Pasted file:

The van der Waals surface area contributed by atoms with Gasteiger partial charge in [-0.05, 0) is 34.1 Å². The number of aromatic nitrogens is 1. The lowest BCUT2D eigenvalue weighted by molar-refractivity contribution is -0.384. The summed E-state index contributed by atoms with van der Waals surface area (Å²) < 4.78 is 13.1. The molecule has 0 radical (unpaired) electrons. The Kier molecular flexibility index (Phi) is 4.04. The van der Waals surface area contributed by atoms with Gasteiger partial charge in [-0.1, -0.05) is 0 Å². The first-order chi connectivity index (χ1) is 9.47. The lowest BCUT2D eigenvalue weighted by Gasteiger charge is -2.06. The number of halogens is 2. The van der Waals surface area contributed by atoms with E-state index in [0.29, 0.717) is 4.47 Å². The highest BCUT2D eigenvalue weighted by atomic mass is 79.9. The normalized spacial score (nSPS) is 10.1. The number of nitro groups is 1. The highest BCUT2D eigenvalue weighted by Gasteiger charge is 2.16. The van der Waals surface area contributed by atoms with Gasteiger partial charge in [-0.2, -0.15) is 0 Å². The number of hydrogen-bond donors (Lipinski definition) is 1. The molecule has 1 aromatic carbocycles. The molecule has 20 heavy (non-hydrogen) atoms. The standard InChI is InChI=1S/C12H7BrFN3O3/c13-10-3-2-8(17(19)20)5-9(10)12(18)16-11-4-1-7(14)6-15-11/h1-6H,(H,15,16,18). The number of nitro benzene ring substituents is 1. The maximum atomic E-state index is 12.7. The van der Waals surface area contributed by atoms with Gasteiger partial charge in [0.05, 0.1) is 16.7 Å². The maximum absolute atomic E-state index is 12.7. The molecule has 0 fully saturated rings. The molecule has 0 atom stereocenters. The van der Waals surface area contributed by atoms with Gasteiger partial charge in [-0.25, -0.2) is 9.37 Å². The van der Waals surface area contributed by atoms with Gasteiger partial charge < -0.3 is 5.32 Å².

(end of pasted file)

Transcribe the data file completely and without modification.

The van der Waals surface area contributed by atoms with Gasteiger partial charge in [-0.05, 0) is 34.1 Å². The number of aromatic nitrogens is 1. The lowest BCUT2D eigenvalue weighted by molar-refractivity contribution is -0.384. The summed E-state index contributed by atoms with van der Waals surface area (Å²) < 4.78 is 13.1. The molecule has 0 radical (unpaired) electrons. The Kier molecular flexibility index (Phi) is 4.04. The van der Waals surface area contributed by atoms with Gasteiger partial charge in [-0.1, -0.05) is 0 Å². The first-order chi connectivity index (χ1) is 9.47. The lowest BCUT2D eigenvalue weighted by Gasteiger charge is -2.06. The number of halogens is 2. The van der Waals surface area contributed by atoms with E-state index in [0.29, 0.717) is 4.47 Å². The highest BCUT2D eigenvalue weighted by atomic mass is 79.9. The normalized spacial score (nSPS) is 10.1. The number of nitro groups is 1. The highest BCUT2D eigenvalue weighted by Gasteiger charge is 2.16. The van der Waals surface area contributed by atoms with Gasteiger partial charge in [-0.2, -0.15) is 0 Å². The number of hydrogen-bond donors (Lipinski definition) is 1. The molecule has 1 aromatic carbocycles. The molecule has 20 heavy (non-hydrogen) atoms. The standard InChI is InChI=1S/C12H7BrFN3O3/c13-10-3-2-8(17(19)20)5-9(10)12(18)16-11-4-1-7(14)6-15-11/h1-6H,(H,15,16,18). The number of nitro benzene ring substituents is 1. The maximum atomic E-state index is 12.7. The van der Waals surface area contributed by atoms with Gasteiger partial charge in [0.05, 0.1) is 16.7 Å². The maximum absolute atomic E-state index is 12.7. The molecule has 0 fully saturated rings. The molecule has 0 atom stereocenters. The van der Waals surface area contributed by atoms with Gasteiger partial charge in [-0.25, -0.2) is 9.37 Å². The van der Waals surface area contributed by atoms with Gasteiger partial charge < -0.3 is 5.32 Å².